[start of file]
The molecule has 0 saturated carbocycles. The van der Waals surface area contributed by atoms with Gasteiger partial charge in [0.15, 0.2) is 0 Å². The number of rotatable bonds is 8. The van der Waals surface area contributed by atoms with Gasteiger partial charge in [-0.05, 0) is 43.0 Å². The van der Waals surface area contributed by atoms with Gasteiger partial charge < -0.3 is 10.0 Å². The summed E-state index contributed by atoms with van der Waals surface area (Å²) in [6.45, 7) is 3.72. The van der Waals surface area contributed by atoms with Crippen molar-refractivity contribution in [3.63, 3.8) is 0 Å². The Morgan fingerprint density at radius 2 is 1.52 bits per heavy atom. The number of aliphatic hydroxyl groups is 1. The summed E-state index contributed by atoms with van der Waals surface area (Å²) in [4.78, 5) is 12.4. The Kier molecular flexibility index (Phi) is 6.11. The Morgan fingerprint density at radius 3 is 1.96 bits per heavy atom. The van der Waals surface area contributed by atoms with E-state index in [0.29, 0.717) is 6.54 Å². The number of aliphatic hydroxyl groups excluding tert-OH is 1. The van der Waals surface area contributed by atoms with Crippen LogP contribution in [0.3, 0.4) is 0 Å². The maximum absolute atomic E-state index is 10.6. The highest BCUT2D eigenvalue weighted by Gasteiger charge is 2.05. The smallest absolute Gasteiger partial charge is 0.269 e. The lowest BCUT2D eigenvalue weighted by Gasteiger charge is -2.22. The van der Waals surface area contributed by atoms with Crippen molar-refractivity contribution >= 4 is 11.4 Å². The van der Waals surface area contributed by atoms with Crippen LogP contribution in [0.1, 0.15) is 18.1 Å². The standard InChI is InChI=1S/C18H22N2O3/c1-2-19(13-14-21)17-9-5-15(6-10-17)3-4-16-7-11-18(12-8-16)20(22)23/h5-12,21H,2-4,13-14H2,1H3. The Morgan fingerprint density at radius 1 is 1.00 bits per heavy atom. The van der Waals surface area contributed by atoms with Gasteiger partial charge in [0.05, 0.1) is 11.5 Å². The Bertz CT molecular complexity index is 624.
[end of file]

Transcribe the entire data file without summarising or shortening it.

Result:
The molecule has 0 saturated carbocycles. The van der Waals surface area contributed by atoms with Gasteiger partial charge in [0.15, 0.2) is 0 Å². The number of rotatable bonds is 8. The van der Waals surface area contributed by atoms with Gasteiger partial charge in [-0.05, 0) is 43.0 Å². The van der Waals surface area contributed by atoms with Gasteiger partial charge < -0.3 is 10.0 Å². The summed E-state index contributed by atoms with van der Waals surface area (Å²) in [6.45, 7) is 3.72. The van der Waals surface area contributed by atoms with Crippen molar-refractivity contribution in [3.63, 3.8) is 0 Å². The Morgan fingerprint density at radius 2 is 1.52 bits per heavy atom. The number of aliphatic hydroxyl groups is 1. The summed E-state index contributed by atoms with van der Waals surface area (Å²) in [4.78, 5) is 12.4. The Kier molecular flexibility index (Phi) is 6.11. The Morgan fingerprint density at radius 3 is 1.96 bits per heavy atom. The van der Waals surface area contributed by atoms with E-state index in [0.29, 0.717) is 6.54 Å². The number of aliphatic hydroxyl groups excluding tert-OH is 1. The van der Waals surface area contributed by atoms with Crippen LogP contribution in [0.3, 0.4) is 0 Å². The maximum absolute atomic E-state index is 10.6. The highest BCUT2D eigenvalue weighted by Gasteiger charge is 2.05. The smallest absolute Gasteiger partial charge is 0.269 e. The lowest BCUT2D eigenvalue weighted by Gasteiger charge is -2.22. The van der Waals surface area contributed by atoms with Crippen molar-refractivity contribution >= 4 is 11.4 Å². The van der Waals surface area contributed by atoms with Crippen LogP contribution in [0.1, 0.15) is 18.1 Å². The standard InChI is InChI=1S/C18H22N2O3/c1-2-19(13-14-21)17-9-5-15(6-10-17)3-4-16-7-11-18(12-8-16)20(22)23/h5-12,21H,2-4,13-14H2,1H3. The Morgan fingerprint density at radius 1 is 1.00 bits per heavy atom. The van der Waals surface area contributed by atoms with Gasteiger partial charge in [0.05, 0.1) is 11.5 Å². The Bertz CT molecular complexity index is 624.